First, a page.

I storm back into the main room and confront the newly married couple.

I tell them this is my house; they must move their reception elsewhere. Whereupon one of the relatives of the bride – there are a score of them, all with her beautiful, silvery mane of hair – steps forward and says that actually, she is a lawyer, and she has discovered that I do not in fact own the title to my house, and I am the one who will have to leave.

Again we have the cinematic pan, as I take my toddler by the hand, and the baby in my arms, and we walk out into a snowstorm. (My children were 20 and 18 at the time. It was April.) It is like a scene out of some black and white Dickens movie. The heavy wooden doors slam so hard behind me that I drop the baby in the snow. It’s dead.

I wake up in a cold sweat. Gradually the good news hits me. I do own my house. My baby is not dead. I can still work my @#$% Palm Pilot.

Do you have nightmares or anxiety dreams? Do they ever bear any good news?

31 thoughts on “Performance Anxiety

  1. Diana says:

    yes — my earliest remembered nightmares involved a large cartoony dog (that looked a little bit like Odie from Garfield, only with a very long neck), that would leap out of kitchen cupboards and terrify me. I’m sure this was well before Garfield, so I have no idea where this dream came from.
    Lots of dreams about coming home from somewhere only to discover that home had either changed, or wasn’t there any more. Hated those.
    Used to dream about cleaning my room — only to awake in the morning to discover that the room wasn’t clean. A real waste of energy were those dreams, because I worked hard with no results. Not actual nightmares, however.
    And then the ones similar to your school ones — having to write an exam, but not knowing what course it was for, or where it was to be held. Lots of variations of that one.
    The ones in recent years have been just as terrifying — although they are very rare. No pattern to these ones, however, and occasionally I recognize, even as I am dreaming, that it is a dream.

    Good news? Only when I wake up and realize that the nightmare is simply a dream, and not reality. Such relief!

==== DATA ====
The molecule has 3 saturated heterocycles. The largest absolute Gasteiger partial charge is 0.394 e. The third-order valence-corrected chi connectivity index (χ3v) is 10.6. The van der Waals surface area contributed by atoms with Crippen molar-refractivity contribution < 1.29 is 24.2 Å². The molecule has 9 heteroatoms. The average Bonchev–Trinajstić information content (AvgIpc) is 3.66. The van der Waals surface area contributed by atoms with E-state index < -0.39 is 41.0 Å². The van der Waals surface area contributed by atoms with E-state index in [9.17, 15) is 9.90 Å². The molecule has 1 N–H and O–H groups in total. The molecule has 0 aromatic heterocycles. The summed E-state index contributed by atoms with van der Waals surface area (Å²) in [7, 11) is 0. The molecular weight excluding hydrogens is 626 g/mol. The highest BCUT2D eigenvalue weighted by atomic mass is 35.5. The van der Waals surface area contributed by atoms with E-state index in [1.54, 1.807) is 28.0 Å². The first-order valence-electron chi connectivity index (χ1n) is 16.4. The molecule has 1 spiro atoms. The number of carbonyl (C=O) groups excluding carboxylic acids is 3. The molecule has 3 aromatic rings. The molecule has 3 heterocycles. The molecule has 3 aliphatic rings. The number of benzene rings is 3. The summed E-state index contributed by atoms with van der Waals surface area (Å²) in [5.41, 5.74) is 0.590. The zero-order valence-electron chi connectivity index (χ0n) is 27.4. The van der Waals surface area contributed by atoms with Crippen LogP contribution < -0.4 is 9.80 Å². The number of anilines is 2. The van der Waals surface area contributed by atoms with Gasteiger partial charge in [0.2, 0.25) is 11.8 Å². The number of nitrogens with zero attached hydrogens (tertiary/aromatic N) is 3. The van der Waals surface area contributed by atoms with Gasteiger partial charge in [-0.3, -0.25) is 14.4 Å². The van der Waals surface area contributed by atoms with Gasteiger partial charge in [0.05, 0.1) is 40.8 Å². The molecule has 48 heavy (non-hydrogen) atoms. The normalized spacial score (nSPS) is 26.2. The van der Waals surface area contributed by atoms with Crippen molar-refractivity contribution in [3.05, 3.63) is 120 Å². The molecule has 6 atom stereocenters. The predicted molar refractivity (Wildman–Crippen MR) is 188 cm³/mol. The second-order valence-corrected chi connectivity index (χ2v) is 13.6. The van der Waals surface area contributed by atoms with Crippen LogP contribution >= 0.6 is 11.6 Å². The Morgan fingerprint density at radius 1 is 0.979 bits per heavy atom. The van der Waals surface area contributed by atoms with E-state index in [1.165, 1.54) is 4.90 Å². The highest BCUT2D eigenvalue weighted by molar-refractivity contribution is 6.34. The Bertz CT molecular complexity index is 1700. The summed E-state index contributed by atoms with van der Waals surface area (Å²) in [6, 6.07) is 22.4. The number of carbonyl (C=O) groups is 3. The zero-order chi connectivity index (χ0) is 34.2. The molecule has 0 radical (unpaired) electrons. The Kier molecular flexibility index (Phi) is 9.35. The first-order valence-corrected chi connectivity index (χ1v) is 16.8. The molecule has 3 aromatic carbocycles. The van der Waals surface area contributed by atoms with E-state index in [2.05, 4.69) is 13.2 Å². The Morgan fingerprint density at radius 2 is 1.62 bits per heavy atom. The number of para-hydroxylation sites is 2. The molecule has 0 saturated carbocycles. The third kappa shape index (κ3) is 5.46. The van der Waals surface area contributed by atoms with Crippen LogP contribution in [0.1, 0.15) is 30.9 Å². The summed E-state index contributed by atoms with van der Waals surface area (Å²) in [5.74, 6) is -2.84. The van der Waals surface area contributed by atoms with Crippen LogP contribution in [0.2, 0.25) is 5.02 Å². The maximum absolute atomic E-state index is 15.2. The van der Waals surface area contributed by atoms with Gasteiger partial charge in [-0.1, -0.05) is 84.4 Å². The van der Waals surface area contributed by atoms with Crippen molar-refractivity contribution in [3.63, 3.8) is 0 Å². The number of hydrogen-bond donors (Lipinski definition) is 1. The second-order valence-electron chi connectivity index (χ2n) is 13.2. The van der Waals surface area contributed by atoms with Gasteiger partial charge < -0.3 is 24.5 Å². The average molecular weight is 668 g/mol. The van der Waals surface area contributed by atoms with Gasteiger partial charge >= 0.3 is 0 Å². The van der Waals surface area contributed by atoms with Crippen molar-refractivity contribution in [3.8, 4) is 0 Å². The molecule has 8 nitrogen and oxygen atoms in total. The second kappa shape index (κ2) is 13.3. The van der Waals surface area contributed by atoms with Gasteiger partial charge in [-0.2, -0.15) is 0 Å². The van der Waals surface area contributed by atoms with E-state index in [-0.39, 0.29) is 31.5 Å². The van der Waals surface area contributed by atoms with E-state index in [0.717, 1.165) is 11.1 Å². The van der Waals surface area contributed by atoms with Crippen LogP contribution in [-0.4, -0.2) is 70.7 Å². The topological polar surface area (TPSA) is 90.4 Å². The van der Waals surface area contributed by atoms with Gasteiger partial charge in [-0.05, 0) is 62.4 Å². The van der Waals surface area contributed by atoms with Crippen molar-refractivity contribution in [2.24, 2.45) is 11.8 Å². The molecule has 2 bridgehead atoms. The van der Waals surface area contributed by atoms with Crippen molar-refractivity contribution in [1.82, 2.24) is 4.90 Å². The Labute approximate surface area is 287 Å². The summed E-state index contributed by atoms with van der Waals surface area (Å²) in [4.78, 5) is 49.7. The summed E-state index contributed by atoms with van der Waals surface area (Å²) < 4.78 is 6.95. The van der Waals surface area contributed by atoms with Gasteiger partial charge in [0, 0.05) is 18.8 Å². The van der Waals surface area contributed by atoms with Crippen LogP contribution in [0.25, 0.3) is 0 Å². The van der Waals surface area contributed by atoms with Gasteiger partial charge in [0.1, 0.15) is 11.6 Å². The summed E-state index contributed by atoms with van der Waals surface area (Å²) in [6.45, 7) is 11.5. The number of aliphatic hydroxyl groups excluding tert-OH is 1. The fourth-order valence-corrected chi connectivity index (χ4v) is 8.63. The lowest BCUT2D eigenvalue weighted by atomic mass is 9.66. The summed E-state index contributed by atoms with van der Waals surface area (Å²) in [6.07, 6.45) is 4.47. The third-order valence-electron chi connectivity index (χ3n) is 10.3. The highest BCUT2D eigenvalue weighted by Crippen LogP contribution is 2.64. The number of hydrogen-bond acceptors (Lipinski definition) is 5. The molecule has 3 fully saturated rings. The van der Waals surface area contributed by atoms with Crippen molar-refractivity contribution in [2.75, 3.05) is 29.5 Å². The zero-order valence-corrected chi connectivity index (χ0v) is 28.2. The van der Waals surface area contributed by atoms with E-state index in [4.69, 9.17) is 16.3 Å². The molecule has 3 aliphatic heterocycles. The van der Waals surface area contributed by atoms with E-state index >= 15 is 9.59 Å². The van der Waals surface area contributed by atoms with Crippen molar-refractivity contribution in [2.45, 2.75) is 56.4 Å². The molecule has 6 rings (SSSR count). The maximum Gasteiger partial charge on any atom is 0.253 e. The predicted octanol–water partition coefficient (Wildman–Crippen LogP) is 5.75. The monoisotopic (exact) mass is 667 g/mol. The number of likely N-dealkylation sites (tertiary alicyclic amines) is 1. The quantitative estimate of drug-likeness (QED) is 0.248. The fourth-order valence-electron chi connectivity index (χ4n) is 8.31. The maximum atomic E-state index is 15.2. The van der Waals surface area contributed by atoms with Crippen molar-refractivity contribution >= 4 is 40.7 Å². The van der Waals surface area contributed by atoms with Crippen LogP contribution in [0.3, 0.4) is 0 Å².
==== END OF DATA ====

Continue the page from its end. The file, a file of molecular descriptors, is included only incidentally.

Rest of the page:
On a side note, I once wrote a paper on childrens’ nightmares and night terrors. The thing I remember best about it is the fact that young children aren’t able to (haven’t learned to) differentiate dreams from reality — so everything that happens in a dream is as real to them as things that happen in “real” life. It wasn’t until I understood this that I was able to explain to myself how my earliest memory (of riding an elephant in our local Central Park) could so quickly and thoroughly be dismissed by “it didn’t happen” when I talked about it. I must have dreamed this event.

    And I wonder sometimes if this inability to differentiate between reality and dreams can also explain why some people (like my mother) occasionally remember things — that did not happen — as events they participated in, and are so insistent about this.


    • Strange how cartoon characters can scare us. That’s funny about cleaning your room in a dream and waking up to find it’s still messy. Bummer! And yes, I think the good news is that relief, primarily. Also, I suppose, the biofeedback is helpful. Sometimes you don’t realize how much the stress you are under during the day is wearing on you until you have one of those dreams, and then you can do something about it. What you say about children’s dreams is interesting. I do know that this happens as well with people who have Alzheimer’s and dementia. They can’t always tell the difference between something they dream and something that actually happened; sometimes they even get confused about whether something that happened on TV happened to them. I remember reading about one woman who would get agitated every time Let’s Make a Deal came on because she had no idea how she was going to FEED all those PEOPLE.


  2. heatherjacksonwrites says:

    I too get the one about accidentally not attending a class for a whole semester (I either didn’t know I was in that class or got my schedule mixed up) and then failing school because of it. I hear that’s a common one!

    Liked by 1 person

  3. Norah says:

    I’m certainly familiar with those anxiety nightmares you describe: waking up with heart beating, terrified of what’s about to take place and needing quite a few minutes to realise that I’m okay. It’s not a good feeling there for a while. They seem so real. Maybe talking about them the way you have done puts them back in their box with other illusions.


    • It’s interesting that so many of them have to do with school, isn’t it? The other one I have a lot is having to get to catch a plane and I can’t find the things I need to pack and I’m running late and there’s a traffic jam and I can’t communicate with the cab driver, and then the airport isn’t where I left it, DAMN. Or some variation thereof. ;-)

      Liked by 1 person

  4. Anne Black says:

    My recent anxiety dream was about being chased. I am walking down my street and everything is fine, but when I look behind me, there are these 2 creatures or spirits chasing me. (I have no clue what they were.) So naturally I start to run real fast to try to get away. However when I look behind me again they are catching up. Then they are right behind me ready to catch me, however just as they reach out for me, I start to fly. and I look back and they are on the ground just looking at me. Then I wake up…………I have had this dream 2 times before. My therapist told me that my dream can be a way to tell myself that I can take control and handle my problem.


    • Flying is generally supposed to be good. ;-) I think almost any dream can be a way of getting a handle on a problem. Even the one I had last week was a way of letting myself know I had too many balls in the air.